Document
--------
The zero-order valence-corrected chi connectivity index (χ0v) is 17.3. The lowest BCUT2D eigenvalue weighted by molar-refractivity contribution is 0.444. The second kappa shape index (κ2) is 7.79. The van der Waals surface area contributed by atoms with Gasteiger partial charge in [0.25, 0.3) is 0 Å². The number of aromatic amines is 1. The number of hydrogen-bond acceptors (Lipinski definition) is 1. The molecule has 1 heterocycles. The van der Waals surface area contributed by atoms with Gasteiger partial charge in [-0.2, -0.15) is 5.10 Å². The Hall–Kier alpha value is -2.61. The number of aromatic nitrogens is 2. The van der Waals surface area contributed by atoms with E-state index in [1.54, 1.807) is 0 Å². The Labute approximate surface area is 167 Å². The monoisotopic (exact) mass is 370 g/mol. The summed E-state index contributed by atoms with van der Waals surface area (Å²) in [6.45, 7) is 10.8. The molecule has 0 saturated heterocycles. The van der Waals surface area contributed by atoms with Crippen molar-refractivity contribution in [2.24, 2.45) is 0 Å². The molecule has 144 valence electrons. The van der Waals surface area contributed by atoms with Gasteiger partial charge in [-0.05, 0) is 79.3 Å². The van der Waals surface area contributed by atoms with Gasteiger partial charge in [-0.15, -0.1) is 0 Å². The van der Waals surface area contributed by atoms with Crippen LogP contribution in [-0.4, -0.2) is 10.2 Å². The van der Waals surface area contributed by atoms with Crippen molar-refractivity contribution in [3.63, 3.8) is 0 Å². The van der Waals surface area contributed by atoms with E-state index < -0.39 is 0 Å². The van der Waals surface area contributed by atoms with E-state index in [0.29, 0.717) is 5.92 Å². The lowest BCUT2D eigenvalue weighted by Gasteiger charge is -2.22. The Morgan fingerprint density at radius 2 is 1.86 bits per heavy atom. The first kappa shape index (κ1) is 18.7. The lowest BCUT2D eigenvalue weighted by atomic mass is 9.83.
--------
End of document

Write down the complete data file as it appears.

The zero-order valence-corrected chi connectivity index (χ0v) is 17.3. The lowest BCUT2D eigenvalue weighted by molar-refractivity contribution is 0.444. The second kappa shape index (κ2) is 7.79. The van der Waals surface area contributed by atoms with Gasteiger partial charge in [0.25, 0.3) is 0 Å². The number of aromatic amines is 1. The number of hydrogen-bond acceptors (Lipinski definition) is 1. The molecule has 1 heterocycles. The van der Waals surface area contributed by atoms with Gasteiger partial charge in [-0.2, -0.15) is 5.10 Å². The Hall–Kier alpha value is -2.61. The number of aromatic nitrogens is 2. The van der Waals surface area contributed by atoms with E-state index in [1.54, 1.807) is 0 Å². The Labute approximate surface area is 167 Å². The monoisotopic (exact) mass is 370 g/mol. The summed E-state index contributed by atoms with van der Waals surface area (Å²) in [6.45, 7) is 10.8. The molecule has 0 saturated heterocycles. The van der Waals surface area contributed by atoms with Crippen molar-refractivity contribution in [2.24, 2.45) is 0 Å². The molecule has 144 valence electrons. The van der Waals surface area contributed by atoms with Gasteiger partial charge in [-0.05, 0) is 79.3 Å². The van der Waals surface area contributed by atoms with Gasteiger partial charge in [-0.15, -0.1) is 0 Å². The van der Waals surface area contributed by atoms with Crippen LogP contribution in [-0.4, -0.2) is 10.2 Å². The van der Waals surface area contributed by atoms with Crippen molar-refractivity contribution in [3.63, 3.8) is 0 Å². The van der Waals surface area contributed by atoms with E-state index < -0.39 is 0 Å². The van der Waals surface area contributed by atoms with E-state index in [0.29, 0.717) is 5.92 Å². The lowest BCUT2D eigenvalue weighted by Gasteiger charge is -2.22. The Morgan fingerprint density at radius 2 is 1.86 bits per heavy atom. The first kappa shape index (κ1) is 18.7. The lowest BCUT2D eigenvalue weighted by atomic mass is 9.83.